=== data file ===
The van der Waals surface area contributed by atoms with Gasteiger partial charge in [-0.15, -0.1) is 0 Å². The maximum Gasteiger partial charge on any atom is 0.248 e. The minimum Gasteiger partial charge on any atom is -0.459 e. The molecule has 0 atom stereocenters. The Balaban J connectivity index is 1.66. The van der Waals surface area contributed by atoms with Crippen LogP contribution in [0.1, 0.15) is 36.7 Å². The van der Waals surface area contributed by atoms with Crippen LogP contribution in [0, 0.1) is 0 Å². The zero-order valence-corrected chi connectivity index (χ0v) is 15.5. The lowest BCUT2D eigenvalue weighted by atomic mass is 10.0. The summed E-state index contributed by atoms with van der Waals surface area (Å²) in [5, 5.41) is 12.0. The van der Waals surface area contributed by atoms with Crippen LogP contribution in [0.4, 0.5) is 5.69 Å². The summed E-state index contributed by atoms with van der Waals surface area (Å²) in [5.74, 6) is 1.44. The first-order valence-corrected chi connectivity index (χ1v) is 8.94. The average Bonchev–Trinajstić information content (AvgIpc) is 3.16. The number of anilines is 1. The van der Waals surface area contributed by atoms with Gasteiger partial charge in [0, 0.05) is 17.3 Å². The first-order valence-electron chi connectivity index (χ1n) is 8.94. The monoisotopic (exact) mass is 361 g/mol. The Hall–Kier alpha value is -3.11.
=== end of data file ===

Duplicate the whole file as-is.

The van der Waals surface area contributed by atoms with Gasteiger partial charge in [-0.15, -0.1) is 0 Å². The maximum Gasteiger partial charge on any atom is 0.248 e. The minimum Gasteiger partial charge on any atom is -0.459 e. The molecule has 0 atom stereocenters. The Balaban J connectivity index is 1.66. The van der Waals surface area contributed by atoms with Crippen LogP contribution in [0.1, 0.15) is 36.7 Å². The van der Waals surface area contributed by atoms with Crippen LogP contribution in [0, 0.1) is 0 Å². The zero-order valence-corrected chi connectivity index (χ0v) is 15.5. The lowest BCUT2D eigenvalue weighted by atomic mass is 10.0. The summed E-state index contributed by atoms with van der Waals surface area (Å²) in [5, 5.41) is 12.0. The van der Waals surface area contributed by atoms with Crippen LogP contribution in [0.4, 0.5) is 5.69 Å². The summed E-state index contributed by atoms with van der Waals surface area (Å²) in [5.74, 6) is 1.44. The first-order valence-corrected chi connectivity index (χ1v) is 8.94. The average Bonchev–Trinajstić information content (AvgIpc) is 3.16. The number of anilines is 1. The van der Waals surface area contributed by atoms with Gasteiger partial charge in [0, 0.05) is 17.3 Å². The first-order valence-electron chi connectivity index (χ1n) is 8.94. The monoisotopic (exact) mass is 361 g/mol. The Hall–Kier alpha value is -3.11.